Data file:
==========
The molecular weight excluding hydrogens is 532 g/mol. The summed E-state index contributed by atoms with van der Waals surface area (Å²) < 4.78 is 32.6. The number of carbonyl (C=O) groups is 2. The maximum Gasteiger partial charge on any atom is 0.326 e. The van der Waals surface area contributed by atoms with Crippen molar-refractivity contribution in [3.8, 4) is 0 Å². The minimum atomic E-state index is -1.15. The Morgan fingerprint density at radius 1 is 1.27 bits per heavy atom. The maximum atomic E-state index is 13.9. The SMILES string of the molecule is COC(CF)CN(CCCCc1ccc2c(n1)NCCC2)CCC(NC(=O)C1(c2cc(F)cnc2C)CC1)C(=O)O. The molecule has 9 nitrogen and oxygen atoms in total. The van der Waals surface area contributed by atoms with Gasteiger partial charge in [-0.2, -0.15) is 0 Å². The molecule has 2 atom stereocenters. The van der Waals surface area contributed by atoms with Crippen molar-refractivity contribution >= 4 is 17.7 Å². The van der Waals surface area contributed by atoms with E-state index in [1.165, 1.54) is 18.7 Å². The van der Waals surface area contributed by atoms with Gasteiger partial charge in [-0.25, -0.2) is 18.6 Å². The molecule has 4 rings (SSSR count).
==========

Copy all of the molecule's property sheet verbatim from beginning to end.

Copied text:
The molecular weight excluding hydrogens is 532 g/mol. The summed E-state index contributed by atoms with van der Waals surface area (Å²) < 4.78 is 32.6. The number of carbonyl (C=O) groups is 2. The maximum Gasteiger partial charge on any atom is 0.326 e. The van der Waals surface area contributed by atoms with Crippen molar-refractivity contribution in [3.8, 4) is 0 Å². The minimum atomic E-state index is -1.15. The Morgan fingerprint density at radius 1 is 1.27 bits per heavy atom. The maximum atomic E-state index is 13.9. The SMILES string of the molecule is COC(CF)CN(CCCCc1ccc2c(n1)NCCC2)CCC(NC(=O)C1(c2cc(F)cnc2C)CC1)C(=O)O. The molecule has 9 nitrogen and oxygen atoms in total. The van der Waals surface area contributed by atoms with Gasteiger partial charge in [-0.2, -0.15) is 0 Å². The molecule has 2 atom stereocenters. The van der Waals surface area contributed by atoms with Crippen molar-refractivity contribution >= 4 is 17.7 Å². The van der Waals surface area contributed by atoms with E-state index in [1.165, 1.54) is 18.7 Å². The van der Waals surface area contributed by atoms with Gasteiger partial charge in [-0.25, -0.2) is 18.6 Å². The molecule has 4 rings (SSSR count).